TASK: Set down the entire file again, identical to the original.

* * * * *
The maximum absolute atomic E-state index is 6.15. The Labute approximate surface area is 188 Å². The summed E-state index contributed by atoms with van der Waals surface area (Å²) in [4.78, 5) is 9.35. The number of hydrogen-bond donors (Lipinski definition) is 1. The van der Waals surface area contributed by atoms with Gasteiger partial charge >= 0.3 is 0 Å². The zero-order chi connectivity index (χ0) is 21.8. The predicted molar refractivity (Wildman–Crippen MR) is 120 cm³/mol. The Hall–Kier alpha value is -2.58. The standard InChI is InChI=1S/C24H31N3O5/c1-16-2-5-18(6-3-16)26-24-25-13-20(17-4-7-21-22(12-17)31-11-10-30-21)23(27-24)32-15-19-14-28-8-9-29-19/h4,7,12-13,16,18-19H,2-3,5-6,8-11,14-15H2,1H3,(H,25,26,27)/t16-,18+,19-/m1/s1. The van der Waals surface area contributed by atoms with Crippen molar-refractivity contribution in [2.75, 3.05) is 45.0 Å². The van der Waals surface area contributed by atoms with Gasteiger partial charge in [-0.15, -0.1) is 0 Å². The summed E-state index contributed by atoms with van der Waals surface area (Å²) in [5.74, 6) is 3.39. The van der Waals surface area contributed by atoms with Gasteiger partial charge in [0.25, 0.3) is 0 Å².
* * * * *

The maximum absolute atomic E-state index is 6.15. The Labute approximate surface area is 188 Å². The summed E-state index contributed by atoms with van der Waals surface area (Å²) in [4.78, 5) is 9.35. The number of hydrogen-bond donors (Lipinski definition) is 1. The van der Waals surface area contributed by atoms with Gasteiger partial charge >= 0.3 is 0 Å². The zero-order chi connectivity index (χ0) is 21.8. The predicted molar refractivity (Wildman–Crippen MR) is 120 cm³/mol. The Hall–Kier alpha value is -2.58. The standard InChI is InChI=1S/C24H31N3O5/c1-16-2-5-18(6-3-16)26-24-25-13-20(17-4-7-21-22(12-17)31-11-10-30-21)23(27-24)32-15-19-14-28-8-9-29-19/h4,7,12-13,16,18-19H,2-3,5-6,8-11,14-15H2,1H3,(H,25,26,27)/t16-,18+,19-/m1/s1. The van der Waals surface area contributed by atoms with Crippen molar-refractivity contribution in [2.75, 3.05) is 45.0 Å². The van der Waals surface area contributed by atoms with Gasteiger partial charge in [-0.15, -0.1) is 0 Å². The summed E-state index contributed by atoms with van der Waals surface area (Å²) in [5.74, 6) is 3.39. The van der Waals surface area contributed by atoms with Gasteiger partial charge in [0.25, 0.3) is 0 Å².